Really? Aren’t these entirely different sets of circumstances?

To put anything into one’s body to enhance athletic performance has long been considered “against the rules”. No matter that former MLB commissioner Bud Selig took so long to address the issue (remember, Sosa and McGwire were swatting long home runs, and lots of them, while “juiced”), the PED issue became a distraction and subsequent steroid use has been banned.

That banishment has left many fans with a bad taste in their mouth, including me. I see no reason to include known steroid-users from Hall of Fame selection. And the argument that other moral issues should keep outstanding players out of Cooperstown should hold no bearing, either, if there was no rule against it.

Otherwise, does Joe Jackson get tossed into the A-Rod, Ryan Braun, etc. category?

When Cobb and Ruth were playing there was no National Baseball Hall of Fame and I doubt they were too worried about what people thought of their lives beyond the ball field. When Mantle was playing, he thought he was going to die at a young age and did some things that may have been morally wrong but I don’t believe were against baseball rules.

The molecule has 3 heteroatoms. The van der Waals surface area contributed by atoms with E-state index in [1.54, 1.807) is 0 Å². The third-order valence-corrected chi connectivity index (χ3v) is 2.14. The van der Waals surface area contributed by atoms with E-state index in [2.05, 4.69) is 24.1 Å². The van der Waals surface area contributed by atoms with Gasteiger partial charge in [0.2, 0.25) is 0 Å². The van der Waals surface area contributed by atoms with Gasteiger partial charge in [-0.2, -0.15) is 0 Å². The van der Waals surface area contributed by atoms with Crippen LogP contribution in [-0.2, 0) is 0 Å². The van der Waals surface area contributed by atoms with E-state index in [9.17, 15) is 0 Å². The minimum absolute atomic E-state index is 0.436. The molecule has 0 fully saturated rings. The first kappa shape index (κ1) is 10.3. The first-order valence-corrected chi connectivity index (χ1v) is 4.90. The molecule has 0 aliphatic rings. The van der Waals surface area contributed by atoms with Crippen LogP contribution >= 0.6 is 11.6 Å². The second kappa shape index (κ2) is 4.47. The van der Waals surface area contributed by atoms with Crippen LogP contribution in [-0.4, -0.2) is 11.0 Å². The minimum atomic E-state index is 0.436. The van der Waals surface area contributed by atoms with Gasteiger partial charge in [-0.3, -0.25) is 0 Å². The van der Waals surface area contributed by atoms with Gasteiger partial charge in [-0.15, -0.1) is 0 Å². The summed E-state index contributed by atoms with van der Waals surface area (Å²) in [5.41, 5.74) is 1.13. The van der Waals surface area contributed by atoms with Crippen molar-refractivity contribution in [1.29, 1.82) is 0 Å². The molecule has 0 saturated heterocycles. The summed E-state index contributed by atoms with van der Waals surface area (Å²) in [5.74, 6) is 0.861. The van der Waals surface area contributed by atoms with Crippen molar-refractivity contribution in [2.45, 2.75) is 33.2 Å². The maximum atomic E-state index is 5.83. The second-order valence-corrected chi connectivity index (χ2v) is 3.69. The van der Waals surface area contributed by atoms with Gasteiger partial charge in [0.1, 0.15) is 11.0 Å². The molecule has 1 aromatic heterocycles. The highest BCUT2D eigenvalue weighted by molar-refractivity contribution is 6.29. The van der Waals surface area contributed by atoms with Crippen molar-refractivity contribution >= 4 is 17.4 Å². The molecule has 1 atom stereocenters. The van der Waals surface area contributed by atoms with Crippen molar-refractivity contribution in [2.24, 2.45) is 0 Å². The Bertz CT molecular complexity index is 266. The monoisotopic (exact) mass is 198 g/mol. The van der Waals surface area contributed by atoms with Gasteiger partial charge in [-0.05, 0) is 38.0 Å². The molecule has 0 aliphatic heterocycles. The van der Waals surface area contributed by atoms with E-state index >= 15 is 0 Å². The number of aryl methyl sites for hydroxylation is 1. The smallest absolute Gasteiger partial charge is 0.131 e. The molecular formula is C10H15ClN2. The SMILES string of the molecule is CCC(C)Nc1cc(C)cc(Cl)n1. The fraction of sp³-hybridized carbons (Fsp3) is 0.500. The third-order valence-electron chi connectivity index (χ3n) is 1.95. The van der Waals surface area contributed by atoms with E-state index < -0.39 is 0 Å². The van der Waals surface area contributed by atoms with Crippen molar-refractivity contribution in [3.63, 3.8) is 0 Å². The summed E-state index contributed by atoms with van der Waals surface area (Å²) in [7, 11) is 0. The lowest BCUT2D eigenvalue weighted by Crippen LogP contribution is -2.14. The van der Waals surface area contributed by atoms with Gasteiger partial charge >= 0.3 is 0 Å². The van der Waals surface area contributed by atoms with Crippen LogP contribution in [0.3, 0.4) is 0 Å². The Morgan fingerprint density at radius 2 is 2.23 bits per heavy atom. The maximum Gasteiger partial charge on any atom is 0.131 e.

Even if Rose were to be reinstated, which he won’t, he will never be elected to the Hall of Fame. That conversation, his appeals, and consideration for anything but being a proven liar over and over, should end.

Hall of Fame selection is an honor. A great player? Yes. Charlie Hustle? You bet. But according to the rules for voting on players by the Baseball Writers’ Association of America for Hall of Fame membership, there is one glaring rule that can never be overlooked:

5. Voting: Voting shall be based upon the player’s record, playing ability, integrity, sportsmanship, character, and contributions to the team(s) on which the player played.

I suppose three out of six ain’t bad.

Pete does not need the money that Hall of Fame membership brings. He makes plenty of money right now signing baseballs and memorabilia. Let him ponder his own flaws that will keep him from Hall of Fame selection forever.

If he can only be honest with himself.

© 2015 by Skip Nipper. All Rights Reserved.

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Boguskie: Most Popular Nashville Vols Player Ever?

Sulphur Dell played host to many teams, mostly the Nashville Vols but also the Negro League Nashville Elite Giants, Nashville Cubs, and Nashville Stars. With games played there through 1963, fans are bound to have a favorite player or two.